The real opportunity here is not only to increase production but to personalize production. Smarter production methods will make better use of resources — improving efficiency and reducing waste — but will also enable the development of new types of product.

3D printers and the wider Industrial Internet are particularly good — even today — at building prototypes. 3D printing makes the process simpler, with improved interfaces to tools for CAD (Computer-Aided Design) and CAM (Computer-Aided Manufacturing). Because prototypes are less expensive to build, there are more opportunities for experimentation and innovation.

This technology will enable an abundance of ideas. It simplifies the flow of data through the production chain, improving communications so that ideas can be applied more easily.

Up till now, the Internet has been great at distributing and levelling out ideas, regardless of where these ideas originated. In other words, it has promoted an equality of ideas. But from now on, these ideas can turn more easily into actual products, used by more people. If anything, this will encourage even more ideas to circulate.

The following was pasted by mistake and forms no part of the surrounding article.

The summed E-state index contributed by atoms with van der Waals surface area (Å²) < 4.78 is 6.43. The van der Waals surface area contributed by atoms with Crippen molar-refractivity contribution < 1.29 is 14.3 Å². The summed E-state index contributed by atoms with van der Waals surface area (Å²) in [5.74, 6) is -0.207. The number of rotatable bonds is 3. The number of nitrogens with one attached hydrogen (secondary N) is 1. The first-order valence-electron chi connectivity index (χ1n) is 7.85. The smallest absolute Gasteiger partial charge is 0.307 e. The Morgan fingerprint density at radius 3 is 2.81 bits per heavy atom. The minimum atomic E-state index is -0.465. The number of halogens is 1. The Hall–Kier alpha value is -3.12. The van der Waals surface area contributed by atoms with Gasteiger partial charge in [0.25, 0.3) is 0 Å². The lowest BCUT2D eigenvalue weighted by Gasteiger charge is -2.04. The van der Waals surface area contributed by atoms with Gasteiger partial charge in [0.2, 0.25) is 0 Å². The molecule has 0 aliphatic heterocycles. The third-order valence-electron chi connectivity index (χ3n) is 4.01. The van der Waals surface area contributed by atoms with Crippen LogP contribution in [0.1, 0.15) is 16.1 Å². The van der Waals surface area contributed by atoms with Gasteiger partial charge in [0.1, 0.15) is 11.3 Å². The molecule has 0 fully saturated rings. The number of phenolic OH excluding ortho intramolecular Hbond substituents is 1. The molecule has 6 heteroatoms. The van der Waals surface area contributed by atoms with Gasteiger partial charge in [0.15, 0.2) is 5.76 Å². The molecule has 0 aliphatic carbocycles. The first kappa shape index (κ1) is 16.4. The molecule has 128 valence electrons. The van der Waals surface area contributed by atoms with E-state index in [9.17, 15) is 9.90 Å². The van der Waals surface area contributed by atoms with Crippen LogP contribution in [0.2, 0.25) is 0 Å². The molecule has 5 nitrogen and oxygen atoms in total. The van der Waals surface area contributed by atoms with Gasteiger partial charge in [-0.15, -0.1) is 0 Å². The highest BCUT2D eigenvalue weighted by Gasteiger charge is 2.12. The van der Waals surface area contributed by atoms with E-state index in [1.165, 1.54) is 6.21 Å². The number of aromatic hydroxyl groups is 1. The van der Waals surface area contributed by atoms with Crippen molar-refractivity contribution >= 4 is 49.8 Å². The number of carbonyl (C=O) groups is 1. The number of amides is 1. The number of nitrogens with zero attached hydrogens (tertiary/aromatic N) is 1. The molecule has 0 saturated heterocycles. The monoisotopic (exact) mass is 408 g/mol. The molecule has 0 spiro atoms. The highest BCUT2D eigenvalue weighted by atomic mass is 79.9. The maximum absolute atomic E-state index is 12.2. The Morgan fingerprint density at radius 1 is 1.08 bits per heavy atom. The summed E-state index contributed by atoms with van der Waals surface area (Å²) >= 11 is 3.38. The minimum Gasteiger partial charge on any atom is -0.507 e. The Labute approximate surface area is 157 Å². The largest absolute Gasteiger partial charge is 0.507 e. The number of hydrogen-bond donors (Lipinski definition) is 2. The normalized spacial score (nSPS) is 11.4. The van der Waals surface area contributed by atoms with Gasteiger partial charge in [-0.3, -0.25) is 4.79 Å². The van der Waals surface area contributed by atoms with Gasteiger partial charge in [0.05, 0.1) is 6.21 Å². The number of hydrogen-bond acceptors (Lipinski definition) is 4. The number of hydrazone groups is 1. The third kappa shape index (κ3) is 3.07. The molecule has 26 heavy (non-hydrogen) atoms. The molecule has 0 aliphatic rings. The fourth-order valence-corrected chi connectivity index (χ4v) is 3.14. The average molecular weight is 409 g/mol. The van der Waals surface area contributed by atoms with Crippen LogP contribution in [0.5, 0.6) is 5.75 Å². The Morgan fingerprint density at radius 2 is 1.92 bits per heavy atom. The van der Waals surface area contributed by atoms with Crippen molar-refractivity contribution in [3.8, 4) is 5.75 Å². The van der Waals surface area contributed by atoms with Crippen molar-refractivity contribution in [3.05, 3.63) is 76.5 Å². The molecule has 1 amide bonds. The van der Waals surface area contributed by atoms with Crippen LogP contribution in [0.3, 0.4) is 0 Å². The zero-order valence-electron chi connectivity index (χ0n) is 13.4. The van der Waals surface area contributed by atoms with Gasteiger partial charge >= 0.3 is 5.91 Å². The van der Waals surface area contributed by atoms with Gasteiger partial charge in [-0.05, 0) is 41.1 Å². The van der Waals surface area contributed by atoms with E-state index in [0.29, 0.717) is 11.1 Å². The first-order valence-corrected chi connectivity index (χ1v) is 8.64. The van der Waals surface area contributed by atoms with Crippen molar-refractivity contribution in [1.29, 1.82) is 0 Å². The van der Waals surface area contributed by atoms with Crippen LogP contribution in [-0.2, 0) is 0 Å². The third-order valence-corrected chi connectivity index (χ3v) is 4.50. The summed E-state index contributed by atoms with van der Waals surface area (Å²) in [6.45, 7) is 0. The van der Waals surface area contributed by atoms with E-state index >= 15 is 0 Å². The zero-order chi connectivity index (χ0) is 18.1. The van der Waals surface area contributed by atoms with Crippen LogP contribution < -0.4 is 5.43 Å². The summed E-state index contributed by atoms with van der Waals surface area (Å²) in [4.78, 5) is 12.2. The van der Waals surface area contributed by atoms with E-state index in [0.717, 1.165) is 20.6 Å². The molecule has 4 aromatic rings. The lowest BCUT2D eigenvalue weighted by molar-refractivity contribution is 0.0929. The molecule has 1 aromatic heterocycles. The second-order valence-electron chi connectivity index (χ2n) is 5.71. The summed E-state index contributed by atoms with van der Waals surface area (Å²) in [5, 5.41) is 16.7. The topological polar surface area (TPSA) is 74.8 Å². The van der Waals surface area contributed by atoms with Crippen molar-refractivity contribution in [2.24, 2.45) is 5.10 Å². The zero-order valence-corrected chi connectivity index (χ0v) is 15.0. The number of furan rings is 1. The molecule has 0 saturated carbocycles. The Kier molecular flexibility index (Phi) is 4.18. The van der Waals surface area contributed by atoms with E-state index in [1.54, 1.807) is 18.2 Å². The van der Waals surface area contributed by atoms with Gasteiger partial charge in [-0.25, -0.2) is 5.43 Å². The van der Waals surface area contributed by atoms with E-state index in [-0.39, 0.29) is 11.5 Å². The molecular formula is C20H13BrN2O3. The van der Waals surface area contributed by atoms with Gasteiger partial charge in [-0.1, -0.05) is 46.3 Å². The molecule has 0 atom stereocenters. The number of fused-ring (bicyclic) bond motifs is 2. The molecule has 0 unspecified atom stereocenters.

This poses an important political choice. Do we want to strengthen only the present types of production, with centralized corporations having a leading role? Or do we want to take advantage of the Internet of Things and the Internet of Industry to promote new types of collaborative production networks?

Inevitably, there are many uncertainties in how these technologies will develop, so a detailed roadmap is hard to foresee. However, we can already identify some hurdles ahead, which deserve our attention.